The way this Net Neutrality debate stirs up the Internet zealots, you would think that the U.S. Constitution has an article that says: “Ye should all have a right to reasonably priced Netflix downloads.”
The issue is back, and the FCC wants to take the lead. Yesterday, Federal Communications Commission Chairman Thomas Wheeler stepped up the FCC’s bid to regulate Internet access and services by introducing a new proposal for Net Neutrality rules, whereby the FCC would reclassify broadband Internet as a Title II telecom service. He launched his PR effort with an article in Wired. I guess Wheeler, a career lobbyist-turned-bureaucrat, is now hip because he writes for Wired.
Wheeler depicts the FCC as a leading authority on the Internet, including its role in the early days — where apparently it was a pioneer in unbundling AT&T’s phone network. This is a cheeky claim, but it does point out the real issue with Net Neutrality regulations: The FCC wants control.
Net Neutrality, which essentially tries to regulate the architecture of the Internet, is no simple matter. But, philosophically, most of the recent arguments can be boiled down to this: Should the FCC have more control over how Internet service providers (ISPs) charge for access to high-bandwidth content, or should it not?
There are jurisdictional and tactical issues: What kind of rules do you put in place about this, and who’s in charge? Regardless of where you stand on government regulation of the Internet, it’s clear the FCC is pressing forward to be the place where Internet broadband regulations are governed, which will set up for a nice political and media battle (again) for many months to come.
Some excerpts from Wheeler’s article:
Using this authority, I am submitting to my colleagues the strongest open internet protections ever proposed by the FCC… my proposal will modernize Title II, tailoring it for the 21st century, in order to provide returns necessary to construct competitive networks. For example, there will be no rate regulation, no tariffs, no last-mile unbundling. Over the last 21 years, the wireless industry has invested almost $300 billion under similar rules, proving that modernized Title II regulation can encourage investment and competition.
As you can see, Wheeler is being careful to advocate “light touch” regulation, by which Title II — the ancient definition of telecom services dating back to the Telecom Act of 1934 — gets modernized for the Spotify and Netflix generation. But this is also a land grab, in which the FCC gains jurisdiction to regulate Internet connections, where it previously did not. The Internet, you see, has enjoyed special status as an FCC-free zone.
It’s these legal jurisdictional questions that have been at the heart of the Internet regulation debate over time, where the FCC has repeatedly lost the battle for control. As I have explained, one of the last dozen times the issue has bubbled up, there is no simple Net Neutrality switch to turn on. It’s a rat’s nest of legal and commercial technicalities.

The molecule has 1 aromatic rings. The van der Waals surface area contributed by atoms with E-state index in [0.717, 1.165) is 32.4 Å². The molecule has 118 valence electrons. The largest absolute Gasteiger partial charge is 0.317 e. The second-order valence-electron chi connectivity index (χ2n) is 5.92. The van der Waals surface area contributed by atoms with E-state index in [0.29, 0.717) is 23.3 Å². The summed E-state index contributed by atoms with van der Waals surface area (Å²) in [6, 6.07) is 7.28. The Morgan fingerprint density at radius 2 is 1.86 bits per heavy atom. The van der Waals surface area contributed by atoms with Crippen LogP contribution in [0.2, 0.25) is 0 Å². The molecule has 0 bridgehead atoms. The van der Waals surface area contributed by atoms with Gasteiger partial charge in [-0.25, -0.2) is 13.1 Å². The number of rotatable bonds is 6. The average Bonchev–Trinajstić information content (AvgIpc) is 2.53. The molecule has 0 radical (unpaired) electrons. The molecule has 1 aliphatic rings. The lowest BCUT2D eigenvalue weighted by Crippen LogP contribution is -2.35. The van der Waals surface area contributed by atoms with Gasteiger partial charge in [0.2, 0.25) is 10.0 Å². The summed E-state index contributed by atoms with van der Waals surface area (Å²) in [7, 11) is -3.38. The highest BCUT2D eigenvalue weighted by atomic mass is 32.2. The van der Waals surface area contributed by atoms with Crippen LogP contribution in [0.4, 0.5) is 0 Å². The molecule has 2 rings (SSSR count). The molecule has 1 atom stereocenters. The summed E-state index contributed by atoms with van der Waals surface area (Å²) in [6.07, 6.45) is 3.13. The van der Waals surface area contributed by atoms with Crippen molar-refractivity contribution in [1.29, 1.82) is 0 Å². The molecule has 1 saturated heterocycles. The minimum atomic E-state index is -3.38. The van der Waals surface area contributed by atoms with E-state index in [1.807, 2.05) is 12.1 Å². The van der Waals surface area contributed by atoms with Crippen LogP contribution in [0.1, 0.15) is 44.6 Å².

But back to Wheeler’s proposal. The FCC Chairman proposes that we make ISPs — which include a broad range of data service providers, cable multiple system operators (MSOs), and traditional telecoms — into Title II common carriers.
The biggest fear about any tweak in Title II designation and regulation of the Internet to achieve the vaunted “Net Neutrality” is “paid prioritization,” or quite simply, whether Netflix or other content providers can pay broadband carriers extra fees to get access to a speedier plug into the Internet.
Paid prioritization, broadband access, and Internet peering — or the sharing of traffic in the central fabric of the Internet — is a complex issue. But paid prioritization is a core element for both critics and proponents of increased Net Neutrality rules.
Paid prioritization means free market, or one Internet content company paying a service provider to speed up the delivery of its content. Advocates of allowing this say it’s just like allowing you to buy a faster car, or a high-speed pass through the toll booth. Opponents of paid prioritization say it jeopardizes the concept of Net Neutrality by allowing Internet bullies to suck up all the bandwidth.
This will take a while, and the lawyers will get their take. Federal courts have a history of defeating FCC efforts to impose new rules on service providers and Internet business, and the U.S. Congress is certainly going to go over this thing with a fine-toothed comb (after consulting with lobbyists).
My position has been this: The Internet has grown faster than any other market in history because it has been mostly unregulated. This has allowed investment and innovation to pour into the space.
Bandwidth is a real thing that must be paid for by somebody. Netflix is not actually a civil right, it is a luxury content service. I don’t think trying to regulate Net Neutrality will ever work, frankly.
Be careful about putting this into the hands of the FCC, because it may actually make your Internet connection slower.